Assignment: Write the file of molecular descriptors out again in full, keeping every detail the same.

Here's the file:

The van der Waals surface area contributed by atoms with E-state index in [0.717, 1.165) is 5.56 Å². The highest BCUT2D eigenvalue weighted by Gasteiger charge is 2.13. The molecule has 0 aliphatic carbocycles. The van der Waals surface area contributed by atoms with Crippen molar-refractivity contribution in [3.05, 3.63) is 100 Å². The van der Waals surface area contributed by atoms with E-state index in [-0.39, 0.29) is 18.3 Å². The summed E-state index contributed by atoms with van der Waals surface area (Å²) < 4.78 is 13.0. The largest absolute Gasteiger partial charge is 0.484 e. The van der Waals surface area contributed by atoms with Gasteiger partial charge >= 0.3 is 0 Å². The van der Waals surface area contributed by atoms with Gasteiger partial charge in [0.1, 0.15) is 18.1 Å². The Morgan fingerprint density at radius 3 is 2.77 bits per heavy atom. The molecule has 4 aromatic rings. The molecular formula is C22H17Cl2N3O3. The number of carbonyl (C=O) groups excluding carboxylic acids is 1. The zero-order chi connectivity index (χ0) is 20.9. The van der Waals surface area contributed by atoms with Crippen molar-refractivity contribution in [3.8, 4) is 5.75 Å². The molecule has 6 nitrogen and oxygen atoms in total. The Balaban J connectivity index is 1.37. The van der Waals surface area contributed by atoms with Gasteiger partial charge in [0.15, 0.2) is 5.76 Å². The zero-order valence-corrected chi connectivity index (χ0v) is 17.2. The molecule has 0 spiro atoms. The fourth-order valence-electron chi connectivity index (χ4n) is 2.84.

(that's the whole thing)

The van der Waals surface area contributed by atoms with E-state index in [0.717, 1.165) is 5.56 Å². The highest BCUT2D eigenvalue weighted by Gasteiger charge is 2.13. The molecule has 0 aliphatic carbocycles. The van der Waals surface area contributed by atoms with Crippen molar-refractivity contribution in [3.05, 3.63) is 100 Å². The van der Waals surface area contributed by atoms with E-state index in [-0.39, 0.29) is 18.3 Å². The summed E-state index contributed by atoms with van der Waals surface area (Å²) < 4.78 is 13.0. The largest absolute Gasteiger partial charge is 0.484 e. The van der Waals surface area contributed by atoms with Gasteiger partial charge >= 0.3 is 0 Å². The van der Waals surface area contributed by atoms with Gasteiger partial charge in [0.1, 0.15) is 18.1 Å². The Morgan fingerprint density at radius 3 is 2.77 bits per heavy atom. The molecule has 4 aromatic rings. The molecular formula is C22H17Cl2N3O3. The number of carbonyl (C=O) groups excluding carboxylic acids is 1. The zero-order chi connectivity index (χ0) is 20.9. The van der Waals surface area contributed by atoms with Crippen molar-refractivity contribution in [3.8, 4) is 5.75 Å². The molecule has 6 nitrogen and oxygen atoms in total. The Balaban J connectivity index is 1.37. The van der Waals surface area contributed by atoms with Gasteiger partial charge in [0.15, 0.2) is 5.76 Å². The zero-order valence-corrected chi connectivity index (χ0v) is 17.2. The molecule has 0 spiro atoms. The fourth-order valence-electron chi connectivity index (χ4n) is 2.84.